. A multicenter study of the importance of systemic chemotherapy for patients with small-cell neuroendocrine carcinoma of the uterine cervix. Gynecol Obstet Invest 2015;79:172-8.
Kuji S, Hirashima Y, Nakayama H, Nishio S, Otsuki T, Nagamitsu Y, et al
. Diagnosis, clinicopathologic features, treatment, and prognosis of small cell carcinoma of the uterine cervix; Kansai Clinical Oncology Group/Intergroup study in Japan. Gynecol Oncol 2013;129:522-7.
Castelnau-Marchand P, Pautier P, Genestie C, Leary A, Bentivegna E, Gouy S, et al
. Multimodal management of locally advanced neuroendocrine cervical carcinoma: A single institution experience. Int J Gynecol Cancer 2018;28:1013-9.
Wang KL, Chang TC, Jung SM, Chen CH, Cheng YM, Wu HH, et al
. Primary treatment and prognostic factors of small cell neuroendocrine carcinoma of the uterine cervix: A Taiwanese Gynecologic Oncology Group study. Eur J Cancer 2012;48:1484-94.
Robin TP, Amini A, Schefter TE, Behbakht K, Fisher CM. Disparities in standard of care treatment and associated survival decrement in patients with locally advanced cervical cancer. Gynecol Oncol 2016;143:319-25.
Brennan SM, Gregory DL, Stillie A, Herschtal A, Mac Manus M, Ball DL. Should extrapulmonary small cell cancer be managed like small cell lung cancer? Cancer 2010;116:888-95.
Tempfer CB, Tischoff I, Dogan A, Hilal Z, Schultheis B, Kern P, et al
. Neuroendocrine carcinoma of the cervix: A systematic review of the literature. BMC Cancer 2018;18:530.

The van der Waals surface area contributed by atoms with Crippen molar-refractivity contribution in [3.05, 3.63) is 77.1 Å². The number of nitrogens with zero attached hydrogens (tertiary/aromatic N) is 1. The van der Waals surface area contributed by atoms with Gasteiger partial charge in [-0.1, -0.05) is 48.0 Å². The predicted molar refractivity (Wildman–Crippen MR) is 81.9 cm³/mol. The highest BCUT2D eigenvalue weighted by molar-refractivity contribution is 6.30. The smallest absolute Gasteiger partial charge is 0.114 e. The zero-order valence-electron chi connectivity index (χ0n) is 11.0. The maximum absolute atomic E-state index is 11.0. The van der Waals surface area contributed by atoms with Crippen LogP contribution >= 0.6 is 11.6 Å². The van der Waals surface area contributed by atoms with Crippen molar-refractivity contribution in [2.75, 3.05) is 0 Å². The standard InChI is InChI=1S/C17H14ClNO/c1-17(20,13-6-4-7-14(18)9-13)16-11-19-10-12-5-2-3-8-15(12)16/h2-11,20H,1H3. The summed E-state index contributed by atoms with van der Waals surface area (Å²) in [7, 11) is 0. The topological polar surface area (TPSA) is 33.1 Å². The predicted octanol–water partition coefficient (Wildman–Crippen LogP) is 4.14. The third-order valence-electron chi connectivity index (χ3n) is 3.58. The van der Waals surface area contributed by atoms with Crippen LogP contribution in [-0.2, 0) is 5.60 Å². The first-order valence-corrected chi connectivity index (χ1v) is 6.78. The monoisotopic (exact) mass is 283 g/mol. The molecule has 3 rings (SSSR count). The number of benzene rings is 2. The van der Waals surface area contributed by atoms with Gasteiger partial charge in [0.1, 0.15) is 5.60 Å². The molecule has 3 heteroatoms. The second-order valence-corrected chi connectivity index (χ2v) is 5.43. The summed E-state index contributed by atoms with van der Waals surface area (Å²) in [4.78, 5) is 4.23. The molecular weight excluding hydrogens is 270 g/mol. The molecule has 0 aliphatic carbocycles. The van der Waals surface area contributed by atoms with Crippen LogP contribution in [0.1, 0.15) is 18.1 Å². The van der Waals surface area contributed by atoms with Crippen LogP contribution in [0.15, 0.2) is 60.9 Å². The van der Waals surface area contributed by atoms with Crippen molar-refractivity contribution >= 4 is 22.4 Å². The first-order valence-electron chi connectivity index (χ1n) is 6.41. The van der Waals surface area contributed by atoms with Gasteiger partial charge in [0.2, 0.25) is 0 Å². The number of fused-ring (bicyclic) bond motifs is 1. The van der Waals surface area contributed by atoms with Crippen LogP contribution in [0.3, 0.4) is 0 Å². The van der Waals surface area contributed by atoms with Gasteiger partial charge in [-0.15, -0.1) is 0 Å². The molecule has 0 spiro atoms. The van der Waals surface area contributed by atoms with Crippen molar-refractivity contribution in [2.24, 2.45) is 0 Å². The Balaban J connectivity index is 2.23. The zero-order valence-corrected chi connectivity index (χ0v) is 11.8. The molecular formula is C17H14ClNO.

Li X, Yang R, Jia Y, Zhou J, Ma D, Li S. Prognostic risk factors for small cell carcinoma of the cervix and impact of platinum-based neoadjuvant chemotherapy. Int J Gynaecol Obstet 2015;130:31-5.
Zhang Q, Xiong Y, Ye J, Zhang L, Li L. Influence of clinicopathological characteristics and comprehensive treatment models on the prognosis of small cell carcinoma of the cervix: A systematic review and meta-analysis. PLoS One 2018;13:e0192784.
Naidoo J, Teo MY, Deady S, Comber H, Calvert P. Should patients with extrapulmonary small-cell carcinoma receive prophylactic cranial irradiation? J Thorac Oncol 2013;8:1215-21.
De Caluwé A, Bowering G, Nichol A, Hsu F. The incidence of symptomatic brain metastases from extra-pulmonary small cell carcinoma: Is there a role for prophylactic cranial irradiation in a clinically relevant population cohort? Radiother Oncol 2017;124:31-7.
Sun A, Bae K, Gore EM, Movsas B, Wong SJ, Meyers CA, et al
. Phase III trial of prophylactic cranial irradiation compared with observation in patients with locally advanced non-small-cell lung cancer: Neurocognitive and quality-of-life analysis. J Clin Oncol 2011;29:279-86.
Wolfson AH, Bae K, Komaki R, Meyers C, Movsas B, Le Pechoux C, et al
. Primary analysis of a phase II randomized trial Radiation Therapy Oncology Group (RTOG) 0212: Impact of different total doses and schedules of prophylactic cranial irradiation on chronic neurotoxicity and quality of life for patients with limited-disease small-cell lung cancer. Int J Radiat Oncol Biol Phys 2011;81:77-84.
Roy S, Ko JJ, Bahl G. Small cell carcinoma of cervix: A population-based study evaluating standardized provincial treatment protocols. Gynecol Oncol Rep 2019;27:54-9.
Huang L, Lin JX, Yu YH, Zhang MY, Wang HY, Zheng M. Downregulation of six microRNAs is associated with advanced stage, lymph node metastasis and poor prognosis in small cell carcinoma of the cervix. PLoS One 2012;7:e33762.
[Figure 1], [Figure 2], [Figure 3], [Figure 4]
[Table 1], [Table 2]